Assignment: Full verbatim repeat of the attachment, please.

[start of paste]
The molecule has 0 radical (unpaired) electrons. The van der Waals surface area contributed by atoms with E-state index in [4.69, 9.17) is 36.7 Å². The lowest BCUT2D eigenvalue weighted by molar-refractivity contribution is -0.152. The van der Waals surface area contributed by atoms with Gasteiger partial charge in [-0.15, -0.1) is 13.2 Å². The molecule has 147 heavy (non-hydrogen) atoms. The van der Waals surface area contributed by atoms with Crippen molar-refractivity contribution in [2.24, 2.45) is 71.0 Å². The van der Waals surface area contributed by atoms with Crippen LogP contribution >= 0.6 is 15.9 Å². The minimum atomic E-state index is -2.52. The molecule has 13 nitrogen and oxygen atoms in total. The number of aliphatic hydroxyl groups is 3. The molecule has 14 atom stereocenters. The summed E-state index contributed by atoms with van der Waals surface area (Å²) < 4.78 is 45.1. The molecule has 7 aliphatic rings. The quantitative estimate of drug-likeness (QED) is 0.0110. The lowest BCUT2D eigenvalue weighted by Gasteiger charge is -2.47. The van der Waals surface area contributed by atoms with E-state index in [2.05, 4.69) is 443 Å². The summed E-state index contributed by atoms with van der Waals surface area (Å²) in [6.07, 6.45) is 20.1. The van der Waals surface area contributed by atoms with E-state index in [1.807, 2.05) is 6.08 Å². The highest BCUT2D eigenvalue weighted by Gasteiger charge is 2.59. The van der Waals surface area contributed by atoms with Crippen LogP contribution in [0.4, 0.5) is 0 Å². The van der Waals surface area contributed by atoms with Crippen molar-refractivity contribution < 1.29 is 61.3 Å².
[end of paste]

The molecule has 0 radical (unpaired) electrons. The van der Waals surface area contributed by atoms with E-state index in [4.69, 9.17) is 36.7 Å². The lowest BCUT2D eigenvalue weighted by molar-refractivity contribution is -0.152. The van der Waals surface area contributed by atoms with Gasteiger partial charge in [-0.15, -0.1) is 13.2 Å². The molecule has 147 heavy (non-hydrogen) atoms. The van der Waals surface area contributed by atoms with Crippen molar-refractivity contribution in [2.24, 2.45) is 71.0 Å². The van der Waals surface area contributed by atoms with Crippen LogP contribution >= 0.6 is 15.9 Å². The minimum atomic E-state index is -2.52. The molecule has 13 nitrogen and oxygen atoms in total. The number of aliphatic hydroxyl groups is 3. The molecule has 14 atom stereocenters. The summed E-state index contributed by atoms with van der Waals surface area (Å²) < 4.78 is 45.1. The molecule has 7 aliphatic rings. The quantitative estimate of drug-likeness (QED) is 0.0110. The lowest BCUT2D eigenvalue weighted by Gasteiger charge is -2.47. The van der Waals surface area contributed by atoms with E-state index in [2.05, 4.69) is 443 Å². The summed E-state index contributed by atoms with van der Waals surface area (Å²) in [6.07, 6.45) is 20.1. The van der Waals surface area contributed by atoms with E-state index in [1.807, 2.05) is 6.08 Å². The highest BCUT2D eigenvalue weighted by Gasteiger charge is 2.59. The van der Waals surface area contributed by atoms with Crippen LogP contribution in [0.4, 0.5) is 0 Å². The van der Waals surface area contributed by atoms with Crippen molar-refractivity contribution < 1.29 is 61.3 Å².